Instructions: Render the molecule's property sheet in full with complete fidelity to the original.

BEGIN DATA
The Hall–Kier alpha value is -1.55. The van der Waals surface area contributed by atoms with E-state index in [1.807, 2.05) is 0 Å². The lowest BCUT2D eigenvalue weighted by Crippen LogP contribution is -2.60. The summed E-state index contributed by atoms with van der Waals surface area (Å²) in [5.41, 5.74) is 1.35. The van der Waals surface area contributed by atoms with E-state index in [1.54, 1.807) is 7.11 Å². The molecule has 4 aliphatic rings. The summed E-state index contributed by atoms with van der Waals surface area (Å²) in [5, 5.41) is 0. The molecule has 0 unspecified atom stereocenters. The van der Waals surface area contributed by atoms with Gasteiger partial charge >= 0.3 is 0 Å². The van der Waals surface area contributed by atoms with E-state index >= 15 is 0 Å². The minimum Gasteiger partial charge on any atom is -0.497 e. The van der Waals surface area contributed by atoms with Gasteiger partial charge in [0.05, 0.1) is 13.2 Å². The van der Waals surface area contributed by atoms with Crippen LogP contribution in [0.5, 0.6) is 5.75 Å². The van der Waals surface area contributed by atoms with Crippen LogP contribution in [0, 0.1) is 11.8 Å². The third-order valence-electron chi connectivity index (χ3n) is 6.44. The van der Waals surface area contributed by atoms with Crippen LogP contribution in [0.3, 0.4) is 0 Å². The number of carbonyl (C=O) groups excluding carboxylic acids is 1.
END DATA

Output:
The Hall–Kier alpha value is -1.55. The van der Waals surface area contributed by atoms with E-state index in [1.807, 2.05) is 0 Å². The lowest BCUT2D eigenvalue weighted by Crippen LogP contribution is -2.60. The summed E-state index contributed by atoms with van der Waals surface area (Å²) in [5.41, 5.74) is 1.35. The van der Waals surface area contributed by atoms with E-state index in [1.54, 1.807) is 7.11 Å². The molecule has 4 aliphatic rings. The summed E-state index contributed by atoms with van der Waals surface area (Å²) in [5, 5.41) is 0. The molecule has 0 unspecified atom stereocenters. The van der Waals surface area contributed by atoms with Gasteiger partial charge >= 0.3 is 0 Å². The van der Waals surface area contributed by atoms with E-state index >= 15 is 0 Å². The minimum Gasteiger partial charge on any atom is -0.497 e. The van der Waals surface area contributed by atoms with Gasteiger partial charge in [0.05, 0.1) is 13.2 Å². The van der Waals surface area contributed by atoms with Crippen LogP contribution in [0.5, 0.6) is 5.75 Å². The van der Waals surface area contributed by atoms with Crippen LogP contribution in [0, 0.1) is 11.8 Å². The third-order valence-electron chi connectivity index (χ3n) is 6.44. The van der Waals surface area contributed by atoms with Crippen LogP contribution in [0.3, 0.4) is 0 Å². The number of carbonyl (C=O) groups excluding carboxylic acids is 1.